the many resinous blisters found in the bark. Balsam fir
and Fraser fir have many similar characteristics,
although geographic ranges of the two species do not
Colorado Blue Spruce
Colorado blue spruce, or blue spruce, is an attractive
tree often used for Christmas trees or as ornamentals,
particularly in the eastern United States and Europe. It
is the official state tree of both Colorado and Utah.
The species generally reaches a height of 65-115 feet at
maturity with a diameter of 2-3 feet. It has a narrow,
pyramidal shape and cone-shaped crown. As trees become
older, they often take on a more irregular appearance.
While blue spruce grows relatively slowly, it is
long-lived and may reach ages of 600-800 years.
Canaan (pronounced "Ka-naan", with emphasis on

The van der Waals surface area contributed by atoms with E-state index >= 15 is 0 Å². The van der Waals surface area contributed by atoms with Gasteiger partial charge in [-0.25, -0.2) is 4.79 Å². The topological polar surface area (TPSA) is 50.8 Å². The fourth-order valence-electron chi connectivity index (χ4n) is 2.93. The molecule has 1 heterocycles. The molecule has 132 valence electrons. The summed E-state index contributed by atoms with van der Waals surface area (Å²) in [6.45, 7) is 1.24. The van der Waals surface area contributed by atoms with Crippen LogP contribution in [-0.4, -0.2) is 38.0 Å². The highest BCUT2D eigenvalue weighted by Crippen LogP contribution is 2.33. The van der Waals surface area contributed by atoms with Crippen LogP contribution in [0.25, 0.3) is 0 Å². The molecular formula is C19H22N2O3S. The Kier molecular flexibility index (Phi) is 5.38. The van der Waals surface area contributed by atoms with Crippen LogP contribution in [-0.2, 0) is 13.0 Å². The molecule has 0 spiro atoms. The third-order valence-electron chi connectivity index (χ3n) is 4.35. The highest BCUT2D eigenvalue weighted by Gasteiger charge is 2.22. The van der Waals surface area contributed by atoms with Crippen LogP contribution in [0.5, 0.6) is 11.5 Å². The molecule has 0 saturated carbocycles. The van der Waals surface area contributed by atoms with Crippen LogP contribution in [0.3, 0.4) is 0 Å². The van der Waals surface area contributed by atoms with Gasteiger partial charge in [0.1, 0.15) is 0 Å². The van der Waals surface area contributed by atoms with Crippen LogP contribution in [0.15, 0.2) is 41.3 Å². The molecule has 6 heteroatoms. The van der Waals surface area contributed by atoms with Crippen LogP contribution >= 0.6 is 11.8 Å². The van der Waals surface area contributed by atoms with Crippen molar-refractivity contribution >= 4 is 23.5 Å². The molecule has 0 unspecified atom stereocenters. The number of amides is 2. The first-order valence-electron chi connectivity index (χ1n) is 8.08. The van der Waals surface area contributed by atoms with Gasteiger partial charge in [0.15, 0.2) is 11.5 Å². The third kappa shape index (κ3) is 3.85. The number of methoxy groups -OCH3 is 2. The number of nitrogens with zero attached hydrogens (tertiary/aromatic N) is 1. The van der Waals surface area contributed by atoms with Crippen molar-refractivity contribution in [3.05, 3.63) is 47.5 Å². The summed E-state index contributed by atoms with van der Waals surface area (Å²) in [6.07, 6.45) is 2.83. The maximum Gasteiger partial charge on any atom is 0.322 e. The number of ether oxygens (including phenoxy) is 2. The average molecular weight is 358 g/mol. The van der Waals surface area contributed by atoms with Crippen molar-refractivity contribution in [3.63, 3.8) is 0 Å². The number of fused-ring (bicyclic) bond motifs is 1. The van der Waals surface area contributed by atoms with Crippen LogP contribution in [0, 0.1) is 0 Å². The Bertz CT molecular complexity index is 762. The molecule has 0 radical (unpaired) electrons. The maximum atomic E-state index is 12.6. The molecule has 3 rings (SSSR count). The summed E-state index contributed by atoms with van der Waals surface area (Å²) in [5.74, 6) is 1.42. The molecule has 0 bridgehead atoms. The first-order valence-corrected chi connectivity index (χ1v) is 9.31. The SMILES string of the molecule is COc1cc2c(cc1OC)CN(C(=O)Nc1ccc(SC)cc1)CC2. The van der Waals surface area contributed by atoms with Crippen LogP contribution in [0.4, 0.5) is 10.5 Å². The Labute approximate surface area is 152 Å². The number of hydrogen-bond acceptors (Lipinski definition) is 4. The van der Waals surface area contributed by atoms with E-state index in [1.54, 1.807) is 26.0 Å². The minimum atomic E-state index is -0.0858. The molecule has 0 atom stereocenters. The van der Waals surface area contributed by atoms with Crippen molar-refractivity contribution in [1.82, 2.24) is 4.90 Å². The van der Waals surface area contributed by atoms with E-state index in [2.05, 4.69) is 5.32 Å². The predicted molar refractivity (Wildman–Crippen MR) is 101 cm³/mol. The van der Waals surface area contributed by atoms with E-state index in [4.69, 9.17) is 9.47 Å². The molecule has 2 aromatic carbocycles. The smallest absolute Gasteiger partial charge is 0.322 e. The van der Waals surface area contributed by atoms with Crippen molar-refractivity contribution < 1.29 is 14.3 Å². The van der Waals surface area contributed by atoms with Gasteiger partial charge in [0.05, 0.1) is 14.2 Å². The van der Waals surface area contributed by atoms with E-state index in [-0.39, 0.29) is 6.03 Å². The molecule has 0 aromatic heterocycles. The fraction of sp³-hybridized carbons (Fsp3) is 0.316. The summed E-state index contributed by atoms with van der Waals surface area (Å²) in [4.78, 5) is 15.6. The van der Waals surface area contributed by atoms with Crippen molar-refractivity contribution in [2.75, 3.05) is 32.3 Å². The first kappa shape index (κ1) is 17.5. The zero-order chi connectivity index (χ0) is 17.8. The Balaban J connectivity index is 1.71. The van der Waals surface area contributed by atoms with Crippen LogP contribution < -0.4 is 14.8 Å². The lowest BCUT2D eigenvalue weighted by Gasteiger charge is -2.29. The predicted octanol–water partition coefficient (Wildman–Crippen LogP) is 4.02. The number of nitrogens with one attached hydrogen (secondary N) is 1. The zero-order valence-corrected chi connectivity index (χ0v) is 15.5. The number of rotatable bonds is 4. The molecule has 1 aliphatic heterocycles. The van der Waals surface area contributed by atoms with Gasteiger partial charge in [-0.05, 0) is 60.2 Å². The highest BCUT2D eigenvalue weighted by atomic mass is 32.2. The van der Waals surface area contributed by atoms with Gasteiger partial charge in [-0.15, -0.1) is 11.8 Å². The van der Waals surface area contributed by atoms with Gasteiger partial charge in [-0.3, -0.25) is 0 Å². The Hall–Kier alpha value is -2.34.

the last syllable) is a relative newcomer to the
Christmas tree market. It has many similarities to both
Fraser and balsam firs in growth and appearance.
Unfortunately, this similarity which has led to a great
deal of confusion. In 1909, a variety of balsam fir was
described in the literature as having cone scales
extending from the bracts. This morphology was a
deviation from typical balsam fir cones where the scales
are not extended. This variety was then named "phanerolepis"
which actually means conspicuous scales. The scientific
name of Abies balsamea var. phanerolepis was assigned.
The common names most often used were "bracted
balsam fir" and "Blue Ridge fir". Canaan
fir had not, at that time, been described separately.
Douglas-fir is not related to the true firs. This wide
ranging species grows from 70 to 250 feet tall. The
branches are spreading to drooping, the buds sharply
pointed and the bark is very thick, fluted, ridged,
rough and dark brown. The needles are dark green or blue
green, 1 to 1 1/2 inches long, soft to the touch and
radiate out in all directions from the branch. They have
a sweet fragrance when crushed.